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The waters off of San Felipe offer fairly good fishing, although the quality does improve as one heads further south. Fishing also improves at the small island seen offshore, called Roca Consag. Local fish include bass, sierra, triggerfish, and further offshore lucky fishermen might find yellowtail and corvina. Because of it's close proximity to the border, many visitors to this area trailer in their own boats. For those who do not have the time or ability to B.Y.O.B., fishing charters are readily available in town.


There are at least 4 official places to launch a boat in San Felipe, and more than a few un-official places! Try the ramps at: EL CORTEZ MOTEL, CLUB DE PESCA, RUBENS, AND EL JACALITO RV PARK.

Because of the extreme tides, planning your launches with a current tide chart is a must!

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For a town so famous for tourists, San Felipe is a bit short on quality accommodations. This is partially because most people visiting this part of Baja are not looking for anything fancy. Where the Cabo crowd demands rooms with color T.V. and telephones in each room, most of the Felipe crowd seems content just to have running water and a pillow. Still, for those who must have a some luxury, San Felipe does offer a few nice hotels.

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If you like seafood, your in luck in San Felipe. If you like fish tacos, you have died and gone to heaven. San Felipe offers dining options across the board, from small street-side taco stands, to full-on restaurants with air conditioning, bathrooms, and fake silverware. Eating around is half the fun of any good trip to San Felipe!


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Giant sand dunes are located just south of San Felipe. You can't miss them! They can be explored on foot, by ATV, dirt bike, dune buggy and any 4-wheel drive vehicle. Don’t forget to bring water.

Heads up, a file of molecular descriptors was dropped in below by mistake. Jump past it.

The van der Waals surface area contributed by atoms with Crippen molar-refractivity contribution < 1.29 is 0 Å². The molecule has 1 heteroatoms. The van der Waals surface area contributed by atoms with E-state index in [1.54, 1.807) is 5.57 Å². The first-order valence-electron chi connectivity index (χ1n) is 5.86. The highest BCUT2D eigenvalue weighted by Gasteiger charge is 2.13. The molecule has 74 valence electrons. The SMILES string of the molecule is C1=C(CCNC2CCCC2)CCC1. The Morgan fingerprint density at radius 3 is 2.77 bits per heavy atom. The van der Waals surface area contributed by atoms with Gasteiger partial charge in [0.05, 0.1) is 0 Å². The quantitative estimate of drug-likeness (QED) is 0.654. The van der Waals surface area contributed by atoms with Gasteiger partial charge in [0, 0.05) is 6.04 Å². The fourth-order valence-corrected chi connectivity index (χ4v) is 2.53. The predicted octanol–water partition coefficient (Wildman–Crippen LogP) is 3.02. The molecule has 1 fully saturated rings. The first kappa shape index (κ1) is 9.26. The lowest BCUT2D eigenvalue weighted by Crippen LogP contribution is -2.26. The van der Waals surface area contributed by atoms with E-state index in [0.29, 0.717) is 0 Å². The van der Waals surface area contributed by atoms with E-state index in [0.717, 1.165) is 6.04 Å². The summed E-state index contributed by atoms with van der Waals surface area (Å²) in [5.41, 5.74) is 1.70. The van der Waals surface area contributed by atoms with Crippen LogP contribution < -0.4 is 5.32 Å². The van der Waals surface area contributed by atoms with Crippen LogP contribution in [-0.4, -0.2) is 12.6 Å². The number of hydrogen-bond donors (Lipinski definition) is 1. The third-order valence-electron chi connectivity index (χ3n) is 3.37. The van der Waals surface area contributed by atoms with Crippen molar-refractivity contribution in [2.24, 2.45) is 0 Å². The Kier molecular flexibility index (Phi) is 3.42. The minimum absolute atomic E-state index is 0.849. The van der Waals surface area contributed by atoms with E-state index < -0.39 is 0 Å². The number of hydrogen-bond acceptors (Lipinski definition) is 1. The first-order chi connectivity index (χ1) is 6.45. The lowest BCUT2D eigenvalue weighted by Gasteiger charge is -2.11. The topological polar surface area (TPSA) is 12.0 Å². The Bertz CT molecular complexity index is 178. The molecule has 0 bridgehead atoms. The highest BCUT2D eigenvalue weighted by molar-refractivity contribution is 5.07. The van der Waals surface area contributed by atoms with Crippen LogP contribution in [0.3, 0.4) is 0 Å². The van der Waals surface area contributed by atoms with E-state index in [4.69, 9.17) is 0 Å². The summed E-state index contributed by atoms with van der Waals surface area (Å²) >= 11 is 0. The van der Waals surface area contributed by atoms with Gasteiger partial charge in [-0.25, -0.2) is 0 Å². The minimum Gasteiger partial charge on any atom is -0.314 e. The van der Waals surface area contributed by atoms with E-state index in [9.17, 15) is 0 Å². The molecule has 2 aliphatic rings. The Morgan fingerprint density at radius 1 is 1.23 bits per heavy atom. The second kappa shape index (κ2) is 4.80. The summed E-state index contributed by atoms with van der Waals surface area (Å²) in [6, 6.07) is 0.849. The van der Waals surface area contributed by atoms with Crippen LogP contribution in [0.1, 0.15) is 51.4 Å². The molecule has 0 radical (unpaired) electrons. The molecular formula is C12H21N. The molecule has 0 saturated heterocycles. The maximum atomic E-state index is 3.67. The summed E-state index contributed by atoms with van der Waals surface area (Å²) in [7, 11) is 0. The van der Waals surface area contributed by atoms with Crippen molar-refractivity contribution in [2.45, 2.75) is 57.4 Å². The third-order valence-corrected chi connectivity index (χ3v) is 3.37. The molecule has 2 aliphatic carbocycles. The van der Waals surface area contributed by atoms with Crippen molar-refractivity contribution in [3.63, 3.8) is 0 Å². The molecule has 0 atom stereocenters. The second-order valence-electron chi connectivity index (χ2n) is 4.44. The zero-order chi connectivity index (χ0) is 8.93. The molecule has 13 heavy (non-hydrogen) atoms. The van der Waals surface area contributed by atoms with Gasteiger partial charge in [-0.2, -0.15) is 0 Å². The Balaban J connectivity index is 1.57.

Both north and south of San Felipe you will discover beautiful sandy beaches. Unique quarter mile tidal changes allow visitors to enjoy walking, shelling or clamming for delicious little butter clams. Of course, you could just lay out, relax and soak up the rays. The water temperature is great for swimming all year long. The water does get a little cool in December and January.  


The distinctive beauty of the mountain range surrounding San Felipe is another realm of adventure to be explored. Expeditions to the waterfalls, streams, Indian cave paintings and fossil fields can be reached by guided off road dune buggy tours.


(The Malecon,) is where you will find fishermen and their pangas ready to bait your hooks. Experience life on the beach right in the heart of town. It's a great place to sit on the sea wall and relax while 'people-watching. Surf by restaurants, night clubs, bars, shops and taco stands.


San Felipe's Community Park is located right across the street from the Post Office. The Park is the center for most of the towns social functions and weekend festivities. Many come to enjoy family fiestas. Most weekends there is live traditional music and dancing..


On the tip of Rocky Point, that most readily identifies San Felipe, is a Shrine to the Virgin of Guadalupe. Located directly across from the lighthouse, the monument provides a splendid birds eye view of the town. Be sure to take your camera when you climb the stairs to the shrine. It's great exercise.


A short drive south of San Felipe you will discover the Valley of the Giant Cardon Cactus. This is where one of the largest cacti in the world are found, like the specimen sent to the 1992 Worlds Fair in Seville, Spain. The spectacular sight of numerous giant Cardon cacti is a natural monument of beauty unique to San Felipe.


An hour drive, on a paved road, south of San Felipe is Puertocitos. Here you can enjoy bathing in hot sulfur pools in the Sea of Cortez. Be there as the tide goes out, and the pools are cool enough to use. A romantic place to be on a full moon, in Baja